Clean coastal waters back to stay

Restoring the quality of bathing water along the coast of south-east Malta and complying with European wastewater directives are the two central aims in this project.

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The investment covers the construction of a new urban wastewater treatment plant (UWWTP), a new wastewater pumping station, an upgraded pumping station and a 1 km submarine outfall, bringing benefits to locals and the many tourists visiting the island every year.

Putting a stop to waste discharge

For several years, untreated wastewater has been flowing directly into some of Malta’s coastal waters. The new infrastructure to be built will ensure that 82% of all effluent generated is treated, thus bringing Malta in line with the EU’s ‘Urban Waste Water Treatment’ regulation. The project will restore the quality of the bathing water along the 5 km coastline between Ricasoli and Marsascala. It will therefore eliminate all raw wastewater discharged into the sea, as well as bad odours and associated health risks, and increase the residential and recreational value of the north-east coastal area, in doing so boosting its tourism potential.

The facilities will serve the wastewater treatment needs of 320 000 people residing in the Southern and Northern Harbour area and the South-eastern and Western areas, as well as industry and tourists visiting these  areas. In terms of employment, 80 direct jobs will be created while the works are being carried out, 20 once the new wastewater treatment facilities will be up and running.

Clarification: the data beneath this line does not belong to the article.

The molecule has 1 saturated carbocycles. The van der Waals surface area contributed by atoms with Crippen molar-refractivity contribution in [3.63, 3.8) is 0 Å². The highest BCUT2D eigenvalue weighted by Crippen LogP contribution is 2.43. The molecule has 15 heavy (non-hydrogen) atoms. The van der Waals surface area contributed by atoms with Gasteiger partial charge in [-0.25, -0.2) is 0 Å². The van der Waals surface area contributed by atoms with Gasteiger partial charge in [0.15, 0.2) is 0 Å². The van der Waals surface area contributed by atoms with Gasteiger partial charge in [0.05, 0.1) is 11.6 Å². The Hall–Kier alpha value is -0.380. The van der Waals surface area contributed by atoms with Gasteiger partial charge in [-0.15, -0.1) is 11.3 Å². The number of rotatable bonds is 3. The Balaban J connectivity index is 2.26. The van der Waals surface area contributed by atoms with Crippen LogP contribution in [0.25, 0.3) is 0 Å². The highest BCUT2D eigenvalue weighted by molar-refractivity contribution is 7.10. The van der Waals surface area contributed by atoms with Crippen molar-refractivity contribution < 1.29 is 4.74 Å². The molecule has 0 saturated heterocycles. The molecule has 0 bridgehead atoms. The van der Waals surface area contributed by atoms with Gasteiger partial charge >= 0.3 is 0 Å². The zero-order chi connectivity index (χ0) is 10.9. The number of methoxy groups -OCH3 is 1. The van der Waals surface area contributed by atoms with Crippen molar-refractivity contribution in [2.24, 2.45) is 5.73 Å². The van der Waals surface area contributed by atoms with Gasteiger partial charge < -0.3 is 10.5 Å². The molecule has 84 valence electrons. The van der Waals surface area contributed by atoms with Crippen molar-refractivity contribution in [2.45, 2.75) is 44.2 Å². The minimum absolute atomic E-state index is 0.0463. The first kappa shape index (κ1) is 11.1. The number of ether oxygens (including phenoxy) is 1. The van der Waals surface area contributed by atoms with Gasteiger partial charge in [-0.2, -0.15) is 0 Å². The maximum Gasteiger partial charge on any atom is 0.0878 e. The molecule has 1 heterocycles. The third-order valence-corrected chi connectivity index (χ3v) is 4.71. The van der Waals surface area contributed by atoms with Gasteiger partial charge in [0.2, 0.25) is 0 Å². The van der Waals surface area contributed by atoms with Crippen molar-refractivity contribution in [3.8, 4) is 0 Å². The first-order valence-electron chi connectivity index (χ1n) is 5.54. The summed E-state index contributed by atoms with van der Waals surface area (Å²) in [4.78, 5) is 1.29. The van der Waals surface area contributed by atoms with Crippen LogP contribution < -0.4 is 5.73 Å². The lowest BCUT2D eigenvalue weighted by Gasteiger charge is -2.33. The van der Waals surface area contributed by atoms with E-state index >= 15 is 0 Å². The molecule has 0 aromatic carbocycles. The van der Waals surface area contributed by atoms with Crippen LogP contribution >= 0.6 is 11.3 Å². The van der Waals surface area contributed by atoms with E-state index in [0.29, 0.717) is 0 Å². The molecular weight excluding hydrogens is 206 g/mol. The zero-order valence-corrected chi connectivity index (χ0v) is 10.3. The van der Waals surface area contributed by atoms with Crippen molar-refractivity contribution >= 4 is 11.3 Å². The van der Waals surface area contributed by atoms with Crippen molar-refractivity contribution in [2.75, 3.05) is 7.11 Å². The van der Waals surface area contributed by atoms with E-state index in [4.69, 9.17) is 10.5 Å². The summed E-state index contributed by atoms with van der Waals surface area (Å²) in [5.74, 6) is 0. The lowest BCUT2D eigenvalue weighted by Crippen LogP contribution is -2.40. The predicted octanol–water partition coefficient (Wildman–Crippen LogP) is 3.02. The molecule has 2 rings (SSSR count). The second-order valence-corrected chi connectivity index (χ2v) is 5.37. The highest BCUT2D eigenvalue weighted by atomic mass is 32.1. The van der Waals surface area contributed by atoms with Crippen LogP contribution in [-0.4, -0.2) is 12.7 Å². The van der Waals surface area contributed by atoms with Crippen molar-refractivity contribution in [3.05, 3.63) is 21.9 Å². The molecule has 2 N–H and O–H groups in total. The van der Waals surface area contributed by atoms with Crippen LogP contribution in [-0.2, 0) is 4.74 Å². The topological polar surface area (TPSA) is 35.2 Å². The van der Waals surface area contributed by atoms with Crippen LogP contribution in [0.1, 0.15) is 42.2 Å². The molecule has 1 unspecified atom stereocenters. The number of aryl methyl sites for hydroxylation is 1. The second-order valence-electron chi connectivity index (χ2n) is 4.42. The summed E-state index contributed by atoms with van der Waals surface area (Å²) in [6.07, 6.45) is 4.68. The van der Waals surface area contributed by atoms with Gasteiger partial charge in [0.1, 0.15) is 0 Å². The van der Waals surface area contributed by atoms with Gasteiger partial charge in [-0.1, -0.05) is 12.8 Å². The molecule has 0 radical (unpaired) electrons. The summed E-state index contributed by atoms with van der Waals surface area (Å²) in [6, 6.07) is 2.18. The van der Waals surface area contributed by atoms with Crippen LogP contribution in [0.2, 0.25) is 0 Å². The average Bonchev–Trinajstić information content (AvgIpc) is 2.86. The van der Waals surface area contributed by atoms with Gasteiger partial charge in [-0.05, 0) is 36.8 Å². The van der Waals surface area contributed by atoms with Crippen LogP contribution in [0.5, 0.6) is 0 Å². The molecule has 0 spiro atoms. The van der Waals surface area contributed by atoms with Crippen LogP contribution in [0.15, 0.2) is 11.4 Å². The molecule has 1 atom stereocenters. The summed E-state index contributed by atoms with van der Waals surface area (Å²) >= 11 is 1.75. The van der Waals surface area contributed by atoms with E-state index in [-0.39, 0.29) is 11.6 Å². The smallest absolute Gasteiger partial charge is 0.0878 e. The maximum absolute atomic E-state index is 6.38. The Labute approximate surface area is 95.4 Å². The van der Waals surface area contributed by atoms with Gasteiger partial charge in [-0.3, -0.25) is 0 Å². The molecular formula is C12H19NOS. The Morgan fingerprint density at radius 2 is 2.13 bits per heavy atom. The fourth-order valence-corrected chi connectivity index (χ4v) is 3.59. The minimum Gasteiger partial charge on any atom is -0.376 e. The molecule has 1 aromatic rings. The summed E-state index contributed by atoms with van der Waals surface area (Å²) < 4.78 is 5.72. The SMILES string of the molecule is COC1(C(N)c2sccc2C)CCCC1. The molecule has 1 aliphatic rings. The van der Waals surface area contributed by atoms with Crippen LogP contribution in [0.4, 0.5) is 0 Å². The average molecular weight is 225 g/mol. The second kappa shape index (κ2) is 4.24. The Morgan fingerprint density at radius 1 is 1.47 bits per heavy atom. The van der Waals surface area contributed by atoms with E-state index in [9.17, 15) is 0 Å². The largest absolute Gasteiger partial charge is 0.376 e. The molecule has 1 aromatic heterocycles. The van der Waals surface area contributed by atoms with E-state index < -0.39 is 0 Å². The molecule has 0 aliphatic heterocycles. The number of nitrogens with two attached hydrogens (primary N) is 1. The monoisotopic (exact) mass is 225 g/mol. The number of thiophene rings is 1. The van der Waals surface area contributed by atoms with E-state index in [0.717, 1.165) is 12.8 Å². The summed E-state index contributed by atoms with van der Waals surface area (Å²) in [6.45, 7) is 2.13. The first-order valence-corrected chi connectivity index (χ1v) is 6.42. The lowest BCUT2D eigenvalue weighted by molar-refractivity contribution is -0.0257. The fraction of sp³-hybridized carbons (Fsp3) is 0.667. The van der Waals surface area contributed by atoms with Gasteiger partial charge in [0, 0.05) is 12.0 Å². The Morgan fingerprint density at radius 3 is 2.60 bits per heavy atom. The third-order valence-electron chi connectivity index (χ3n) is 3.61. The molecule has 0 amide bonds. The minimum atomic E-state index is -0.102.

Modern facilities for better water control

The key components of the works are the construction of a new UWWTP at Ta' Barkat l/o Xghajra and a new wastewater pumping station at Rinella in Kalkara. The pumping station will be equipped with a stand-by generator to prevent overflows during power cuts. An existing wastewater pumping station in Xghajra will also be upgraded, while a new 1.7 km wastewater gallery from Rinella to Ta' Barkat l/o Xghajra will be constructed, delivering about 92% of the wastewater to be treated at the new UWWTP. Finally, a new submarine outfall will discharge the effluent treated at the UWWTP, as well as storm water overflows, and double up as an emergency bypass to the plant during emergency situations.

Self-generated power

A notable feature of the UWWTP is its ‘anaerobic sludge digestion’ process which is designed to generate biogas. It is expected that up to 50% of the energy requirements of the plant will be served by the methane generated during sludge digestion.

Draft date